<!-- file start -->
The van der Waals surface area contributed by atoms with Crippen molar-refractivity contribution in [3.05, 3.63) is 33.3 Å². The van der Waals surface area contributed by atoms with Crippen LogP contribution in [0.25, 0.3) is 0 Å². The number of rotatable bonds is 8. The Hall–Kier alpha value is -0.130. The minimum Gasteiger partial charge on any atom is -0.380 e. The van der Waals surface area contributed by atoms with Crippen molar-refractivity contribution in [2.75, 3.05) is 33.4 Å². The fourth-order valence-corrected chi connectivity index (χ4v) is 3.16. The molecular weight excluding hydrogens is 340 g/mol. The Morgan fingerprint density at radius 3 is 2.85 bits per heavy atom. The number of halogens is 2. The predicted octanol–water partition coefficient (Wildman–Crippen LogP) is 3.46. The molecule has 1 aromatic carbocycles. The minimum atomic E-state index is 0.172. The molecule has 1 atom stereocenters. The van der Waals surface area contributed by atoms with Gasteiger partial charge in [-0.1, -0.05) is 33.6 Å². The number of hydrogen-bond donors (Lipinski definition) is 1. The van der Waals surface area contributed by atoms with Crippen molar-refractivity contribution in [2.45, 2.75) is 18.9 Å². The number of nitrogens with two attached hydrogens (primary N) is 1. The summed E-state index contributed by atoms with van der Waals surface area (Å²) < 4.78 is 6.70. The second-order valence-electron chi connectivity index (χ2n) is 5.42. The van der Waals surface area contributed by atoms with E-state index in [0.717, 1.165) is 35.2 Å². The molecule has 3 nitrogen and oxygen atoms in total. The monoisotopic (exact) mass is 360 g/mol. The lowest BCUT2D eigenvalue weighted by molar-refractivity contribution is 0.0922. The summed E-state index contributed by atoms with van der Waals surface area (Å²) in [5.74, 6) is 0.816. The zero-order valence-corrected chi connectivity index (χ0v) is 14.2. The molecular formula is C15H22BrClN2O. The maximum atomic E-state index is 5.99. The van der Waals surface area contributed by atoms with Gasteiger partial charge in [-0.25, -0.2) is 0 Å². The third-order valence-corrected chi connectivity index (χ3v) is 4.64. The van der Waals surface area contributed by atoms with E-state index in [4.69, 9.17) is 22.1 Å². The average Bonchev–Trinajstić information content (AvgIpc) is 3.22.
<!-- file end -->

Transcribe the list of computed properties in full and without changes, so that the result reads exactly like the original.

The van der Waals surface area contributed by atoms with Crippen molar-refractivity contribution in [3.05, 3.63) is 33.3 Å². The van der Waals surface area contributed by atoms with Crippen LogP contribution in [0.25, 0.3) is 0 Å². The number of rotatable bonds is 8. The Hall–Kier alpha value is -0.130. The minimum Gasteiger partial charge on any atom is -0.380 e. The van der Waals surface area contributed by atoms with Crippen molar-refractivity contribution in [2.75, 3.05) is 33.4 Å². The fourth-order valence-corrected chi connectivity index (χ4v) is 3.16. The molecular weight excluding hydrogens is 340 g/mol. The Morgan fingerprint density at radius 3 is 2.85 bits per heavy atom. The number of halogens is 2. The predicted octanol–water partition coefficient (Wildman–Crippen LogP) is 3.46. The molecule has 1 aromatic carbocycles. The minimum atomic E-state index is 0.172. The molecule has 1 atom stereocenters. The van der Waals surface area contributed by atoms with Gasteiger partial charge in [-0.1, -0.05) is 33.6 Å². The number of hydrogen-bond donors (Lipinski definition) is 1. The van der Waals surface area contributed by atoms with Crippen molar-refractivity contribution in [2.45, 2.75) is 18.9 Å². The number of nitrogens with two attached hydrogens (primary N) is 1. The summed E-state index contributed by atoms with van der Waals surface area (Å²) < 4.78 is 6.70. The second-order valence-electron chi connectivity index (χ2n) is 5.42. The van der Waals surface area contributed by atoms with E-state index in [0.717, 1.165) is 35.2 Å². The molecule has 3 nitrogen and oxygen atoms in total. The monoisotopic (exact) mass is 360 g/mol. The lowest BCUT2D eigenvalue weighted by molar-refractivity contribution is 0.0922. The summed E-state index contributed by atoms with van der Waals surface area (Å²) in [5.74, 6) is 0.816. The zero-order valence-corrected chi connectivity index (χ0v) is 14.2. The molecular formula is C15H22BrClN2O. The maximum atomic E-state index is 5.99. The van der Waals surface area contributed by atoms with Gasteiger partial charge in [-0.25, -0.2) is 0 Å². The third-order valence-corrected chi connectivity index (χ3v) is 4.64. The van der Waals surface area contributed by atoms with E-state index in [4.69, 9.17) is 22.1 Å². The average Bonchev–Trinajstić information content (AvgIpc) is 3.22.